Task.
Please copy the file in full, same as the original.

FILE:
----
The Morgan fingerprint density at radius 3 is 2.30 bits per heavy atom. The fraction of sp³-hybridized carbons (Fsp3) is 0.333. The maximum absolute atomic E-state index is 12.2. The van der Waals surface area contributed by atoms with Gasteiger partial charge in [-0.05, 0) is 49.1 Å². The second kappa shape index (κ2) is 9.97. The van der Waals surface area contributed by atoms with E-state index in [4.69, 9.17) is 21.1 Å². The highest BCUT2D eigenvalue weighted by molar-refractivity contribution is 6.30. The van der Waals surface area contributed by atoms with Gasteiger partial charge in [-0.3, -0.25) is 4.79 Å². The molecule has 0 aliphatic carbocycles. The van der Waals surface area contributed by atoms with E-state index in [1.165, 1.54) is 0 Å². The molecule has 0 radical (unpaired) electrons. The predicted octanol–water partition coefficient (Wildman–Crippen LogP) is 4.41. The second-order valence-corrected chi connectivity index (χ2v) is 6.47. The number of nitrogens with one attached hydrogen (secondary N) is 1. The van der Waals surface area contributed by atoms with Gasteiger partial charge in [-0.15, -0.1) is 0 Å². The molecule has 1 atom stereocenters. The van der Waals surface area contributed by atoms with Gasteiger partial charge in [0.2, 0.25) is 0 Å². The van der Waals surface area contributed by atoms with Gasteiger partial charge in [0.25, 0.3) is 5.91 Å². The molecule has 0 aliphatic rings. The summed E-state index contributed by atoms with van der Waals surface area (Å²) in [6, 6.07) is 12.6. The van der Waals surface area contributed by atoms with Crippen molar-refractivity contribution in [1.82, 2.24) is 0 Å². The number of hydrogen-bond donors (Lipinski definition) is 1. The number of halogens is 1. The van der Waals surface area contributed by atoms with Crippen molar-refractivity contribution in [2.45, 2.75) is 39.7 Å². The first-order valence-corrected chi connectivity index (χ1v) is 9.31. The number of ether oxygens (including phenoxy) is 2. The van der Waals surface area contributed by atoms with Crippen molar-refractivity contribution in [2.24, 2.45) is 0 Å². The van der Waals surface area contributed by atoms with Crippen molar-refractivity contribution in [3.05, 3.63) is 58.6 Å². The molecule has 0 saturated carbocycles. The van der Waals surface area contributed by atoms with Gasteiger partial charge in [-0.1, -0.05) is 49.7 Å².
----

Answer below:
The Morgan fingerprint density at radius 3 is 2.30 bits per heavy atom. The fraction of sp³-hybridized carbons (Fsp3) is 0.333. The maximum absolute atomic E-state index is 12.2. The van der Waals surface area contributed by atoms with Gasteiger partial charge in [-0.05, 0) is 49.1 Å². The second kappa shape index (κ2) is 9.97. The van der Waals surface area contributed by atoms with E-state index in [4.69, 9.17) is 21.1 Å². The highest BCUT2D eigenvalue weighted by molar-refractivity contribution is 6.30. The van der Waals surface area contributed by atoms with Gasteiger partial charge in [-0.3, -0.25) is 4.79 Å². The molecule has 0 aliphatic carbocycles. The van der Waals surface area contributed by atoms with E-state index in [1.165, 1.54) is 0 Å². The molecule has 0 radical (unpaired) electrons. The predicted octanol–water partition coefficient (Wildman–Crippen LogP) is 4.41. The second-order valence-corrected chi connectivity index (χ2v) is 6.47. The number of nitrogens with one attached hydrogen (secondary N) is 1. The van der Waals surface area contributed by atoms with Gasteiger partial charge in [-0.15, -0.1) is 0 Å². The molecule has 1 atom stereocenters. The van der Waals surface area contributed by atoms with Gasteiger partial charge in [0.2, 0.25) is 0 Å². The van der Waals surface area contributed by atoms with Gasteiger partial charge in [0.25, 0.3) is 5.91 Å². The molecule has 0 aliphatic rings. The summed E-state index contributed by atoms with van der Waals surface area (Å²) in [6, 6.07) is 12.6. The van der Waals surface area contributed by atoms with Crippen molar-refractivity contribution in [1.82, 2.24) is 0 Å². The number of hydrogen-bond donors (Lipinski definition) is 1. The number of halogens is 1. The van der Waals surface area contributed by atoms with Crippen molar-refractivity contribution in [2.45, 2.75) is 39.7 Å². The first-order valence-corrected chi connectivity index (χ1v) is 9.31. The number of ether oxygens (including phenoxy) is 2. The van der Waals surface area contributed by atoms with Crippen molar-refractivity contribution in [2.24, 2.45) is 0 Å². The van der Waals surface area contributed by atoms with Crippen molar-refractivity contribution in [3.05, 3.63) is 58.6 Å². The molecule has 0 saturated carbocycles. The van der Waals surface area contributed by atoms with Gasteiger partial charge in [-0.1, -0.05) is 49.7 Å².